Project XXX-XXXI (fols. 33v-35r)
Once again Serlio signifies a single project with two numbers. Like the previous project, this too was apparently presented to François I as a pavilion. Whilst the forms of the elevation appear on the one hand more adapted to the architectural tradition of Fontainebleau, on the other the building in itself seems less appropriate as a pavilion. It is presented rather as a bizarre ‘small villa’ in which French and Italian (notably Roman, Mantovan and Venetian) elements are not so much fused as juxtaposed in a laborious manner, culminating in the colossal pyramidal roof which even Serlio is conscious is extraordinary, particularly from a constructional point of view. Serlio also underlines the carpentry element of the project, including the addition of a Vitruvian gloss (II.ix) with his advice about the use of deal and larch as opposed to different sorts of oak. The plan repeats with very few variations Project VIII, Serlio’s most typically Venetian ‘small villa’. The elevation however appears as an anthology of the author’s most diverse architectural experiences, all applied to an exceedingly original building. The large terrace above the Rustic portico/atrium, revealing (only on the first storey) the building’s fundamental structure of corps-de-logis with projecting wings, transforms the ground floor into a sort of gigantic pedestal, an impression which is intensified on the front by the Rustic Order and the modulation of its forms. The central motif of this façade, derivative as it is of the Palazzo del Te and Sansovino’s Venetian Palazzo Cornaro, is paralleled (even in its function as open atrium) by two of Palladio’s well known ‘lesser’ villas, the villa Pisani at Bagnolo begun in 1561 and Villa Caldogno at Caldogno, completed before 1570. The complex ornamentation, with niches and panels, of the ends to the loggia is a variation of a model of Rustic ornament in Book IV for a ‘façade of a building without any openings’, where Serlio states that ‘statues or other remains’ could be placed; obviously a clear reference to the taste of the circle around Raphael. The corresponding rear façade is however typically French with a syncopated rhythm of tall, narrow windows (with a width/height ration of 1:2.5, a ratio which Serlio expressly declares is ‘the custom in these parts’). This rear façade recalls in style, if not in detail, De l’Orme’s St. Maur.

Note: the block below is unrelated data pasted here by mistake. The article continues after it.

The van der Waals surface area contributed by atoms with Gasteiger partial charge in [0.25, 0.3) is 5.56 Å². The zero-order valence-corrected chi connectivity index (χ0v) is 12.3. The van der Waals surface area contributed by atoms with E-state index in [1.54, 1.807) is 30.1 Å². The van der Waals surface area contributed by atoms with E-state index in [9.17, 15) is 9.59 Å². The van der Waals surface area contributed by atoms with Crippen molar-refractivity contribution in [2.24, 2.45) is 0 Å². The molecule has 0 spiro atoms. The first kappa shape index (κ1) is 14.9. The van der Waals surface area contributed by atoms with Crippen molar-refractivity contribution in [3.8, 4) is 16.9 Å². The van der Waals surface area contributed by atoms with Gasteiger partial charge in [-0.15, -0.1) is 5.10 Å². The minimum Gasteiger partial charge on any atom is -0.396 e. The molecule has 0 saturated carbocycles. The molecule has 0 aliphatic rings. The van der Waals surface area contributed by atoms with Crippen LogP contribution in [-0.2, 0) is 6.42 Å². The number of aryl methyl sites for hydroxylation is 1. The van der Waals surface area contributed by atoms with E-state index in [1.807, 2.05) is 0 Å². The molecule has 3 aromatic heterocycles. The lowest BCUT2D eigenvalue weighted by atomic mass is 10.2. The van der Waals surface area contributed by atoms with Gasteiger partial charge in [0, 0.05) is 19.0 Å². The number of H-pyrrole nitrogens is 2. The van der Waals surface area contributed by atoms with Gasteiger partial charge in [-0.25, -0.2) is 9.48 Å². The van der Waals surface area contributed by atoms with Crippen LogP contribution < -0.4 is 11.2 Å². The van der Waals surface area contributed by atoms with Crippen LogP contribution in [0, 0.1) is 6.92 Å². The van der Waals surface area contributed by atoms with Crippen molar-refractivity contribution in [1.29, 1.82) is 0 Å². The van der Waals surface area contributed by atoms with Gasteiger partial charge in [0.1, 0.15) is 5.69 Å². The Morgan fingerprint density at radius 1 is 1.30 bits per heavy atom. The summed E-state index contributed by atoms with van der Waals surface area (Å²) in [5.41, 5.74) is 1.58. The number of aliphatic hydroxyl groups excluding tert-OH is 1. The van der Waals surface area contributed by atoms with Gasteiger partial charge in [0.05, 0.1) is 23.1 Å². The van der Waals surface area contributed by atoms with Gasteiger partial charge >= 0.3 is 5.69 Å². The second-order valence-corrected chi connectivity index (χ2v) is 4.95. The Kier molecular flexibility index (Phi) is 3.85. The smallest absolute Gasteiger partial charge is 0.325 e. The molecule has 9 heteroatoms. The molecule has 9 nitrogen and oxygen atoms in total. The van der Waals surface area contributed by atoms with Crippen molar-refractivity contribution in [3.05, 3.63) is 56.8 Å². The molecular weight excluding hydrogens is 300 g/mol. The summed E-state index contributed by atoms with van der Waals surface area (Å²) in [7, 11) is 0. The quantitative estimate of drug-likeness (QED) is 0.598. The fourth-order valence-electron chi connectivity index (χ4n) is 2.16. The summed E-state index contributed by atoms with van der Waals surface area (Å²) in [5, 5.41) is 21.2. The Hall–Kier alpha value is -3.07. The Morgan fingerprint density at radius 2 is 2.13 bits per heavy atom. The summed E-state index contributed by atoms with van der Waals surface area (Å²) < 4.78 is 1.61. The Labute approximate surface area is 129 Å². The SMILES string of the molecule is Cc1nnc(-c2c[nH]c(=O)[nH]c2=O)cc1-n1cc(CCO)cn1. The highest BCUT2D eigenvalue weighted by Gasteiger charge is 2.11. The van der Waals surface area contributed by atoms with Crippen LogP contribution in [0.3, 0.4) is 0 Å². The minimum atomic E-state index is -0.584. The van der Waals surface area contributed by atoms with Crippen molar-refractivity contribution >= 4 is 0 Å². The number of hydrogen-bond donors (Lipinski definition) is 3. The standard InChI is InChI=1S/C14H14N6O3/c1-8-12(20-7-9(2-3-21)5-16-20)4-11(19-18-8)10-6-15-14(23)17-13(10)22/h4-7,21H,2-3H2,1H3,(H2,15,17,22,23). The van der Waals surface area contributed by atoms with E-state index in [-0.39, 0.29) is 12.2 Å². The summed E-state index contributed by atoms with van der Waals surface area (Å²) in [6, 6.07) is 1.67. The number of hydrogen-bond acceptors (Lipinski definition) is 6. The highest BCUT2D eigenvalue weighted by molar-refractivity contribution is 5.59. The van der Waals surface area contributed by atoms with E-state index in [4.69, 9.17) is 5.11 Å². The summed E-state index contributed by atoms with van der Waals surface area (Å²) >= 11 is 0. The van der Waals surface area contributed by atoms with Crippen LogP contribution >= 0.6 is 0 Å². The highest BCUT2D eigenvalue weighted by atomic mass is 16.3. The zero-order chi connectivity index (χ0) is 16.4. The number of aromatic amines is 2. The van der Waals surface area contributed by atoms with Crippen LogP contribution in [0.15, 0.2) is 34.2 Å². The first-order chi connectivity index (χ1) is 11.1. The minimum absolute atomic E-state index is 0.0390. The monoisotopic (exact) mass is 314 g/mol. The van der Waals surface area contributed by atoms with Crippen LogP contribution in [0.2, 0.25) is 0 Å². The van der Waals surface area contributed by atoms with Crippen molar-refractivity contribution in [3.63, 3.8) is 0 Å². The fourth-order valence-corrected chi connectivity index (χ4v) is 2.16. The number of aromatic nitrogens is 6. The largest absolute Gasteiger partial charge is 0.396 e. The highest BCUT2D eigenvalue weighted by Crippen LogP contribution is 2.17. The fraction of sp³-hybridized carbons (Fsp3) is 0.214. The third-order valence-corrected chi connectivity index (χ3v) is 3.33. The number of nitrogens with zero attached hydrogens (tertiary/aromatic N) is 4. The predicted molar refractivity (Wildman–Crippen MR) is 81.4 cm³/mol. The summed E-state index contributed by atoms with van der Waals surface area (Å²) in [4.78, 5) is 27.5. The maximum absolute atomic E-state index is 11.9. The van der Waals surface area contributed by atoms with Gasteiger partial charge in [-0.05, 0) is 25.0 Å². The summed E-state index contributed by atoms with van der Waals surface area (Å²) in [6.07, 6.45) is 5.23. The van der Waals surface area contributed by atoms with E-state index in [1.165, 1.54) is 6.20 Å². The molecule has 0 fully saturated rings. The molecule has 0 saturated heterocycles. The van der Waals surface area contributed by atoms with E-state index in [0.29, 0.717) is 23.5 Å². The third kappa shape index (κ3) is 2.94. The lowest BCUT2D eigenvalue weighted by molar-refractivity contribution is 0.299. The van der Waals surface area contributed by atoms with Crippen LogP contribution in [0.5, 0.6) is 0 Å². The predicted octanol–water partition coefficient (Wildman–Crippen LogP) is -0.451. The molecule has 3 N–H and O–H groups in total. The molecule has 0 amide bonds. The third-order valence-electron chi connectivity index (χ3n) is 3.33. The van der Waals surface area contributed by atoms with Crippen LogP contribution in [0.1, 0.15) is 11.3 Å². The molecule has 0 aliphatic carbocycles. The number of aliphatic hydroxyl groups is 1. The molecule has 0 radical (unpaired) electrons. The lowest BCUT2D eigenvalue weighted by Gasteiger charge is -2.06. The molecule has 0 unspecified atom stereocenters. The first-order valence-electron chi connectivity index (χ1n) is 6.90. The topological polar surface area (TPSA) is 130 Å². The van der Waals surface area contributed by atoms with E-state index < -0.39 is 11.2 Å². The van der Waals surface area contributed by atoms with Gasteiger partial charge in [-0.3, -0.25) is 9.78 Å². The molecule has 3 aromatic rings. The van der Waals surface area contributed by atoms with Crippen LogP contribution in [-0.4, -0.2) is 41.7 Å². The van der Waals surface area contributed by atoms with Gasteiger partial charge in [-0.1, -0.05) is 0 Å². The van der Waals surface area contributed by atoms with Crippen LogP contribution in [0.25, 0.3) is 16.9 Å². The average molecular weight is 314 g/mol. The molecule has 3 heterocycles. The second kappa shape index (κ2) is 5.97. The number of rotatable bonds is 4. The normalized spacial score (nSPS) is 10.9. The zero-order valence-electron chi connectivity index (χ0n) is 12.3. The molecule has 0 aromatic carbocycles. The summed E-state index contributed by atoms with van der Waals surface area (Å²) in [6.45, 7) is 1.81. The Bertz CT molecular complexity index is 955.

However beyond these varied proposals (for the most part decorative) there are two striking overall features:
the importance of the terrace (enclosed within the corps-de-logis and the projecting wings), 15.5 feet deep - in other words a quarter of the depth of the whole building;
and the consequent clear division of the elevation into two distinct bodies, upper and lower.
Without in this case looking for a specific precedent, the project derives a Leonardo-esque air from these characteristics. Indeed it is very reminiscent of the studied urban solutions in codex B, where the clear distinction between the different levels of the buildings, with terraces/courtyards on varying levels, corresponds to the divers street levels and the complex urban system of canals/streets – see particularly fol.16r.
The longitudinal section illustrates Serlio’s great freedom and elasticity in dealing with the sizes of the rooms, making the most of the space available within the fixed floor heights by skilful playing with the room dimensions and by varying the heights of the floors of the mezzanines. This figure also reveals his ability to make the most of the typically French proportion of the large windows and the corresponding small windows, with their cross mullions of Gothic origin, to give the impression (without rhythmic breaks) of regularity on the façade masking the differing levels of the large rooms and the mezzanines. Indeed it is clear that some of the squares of the mullions of the windows correspond not to the rooms but to the infill of the lesser floors between the rooms and the mezzanines.
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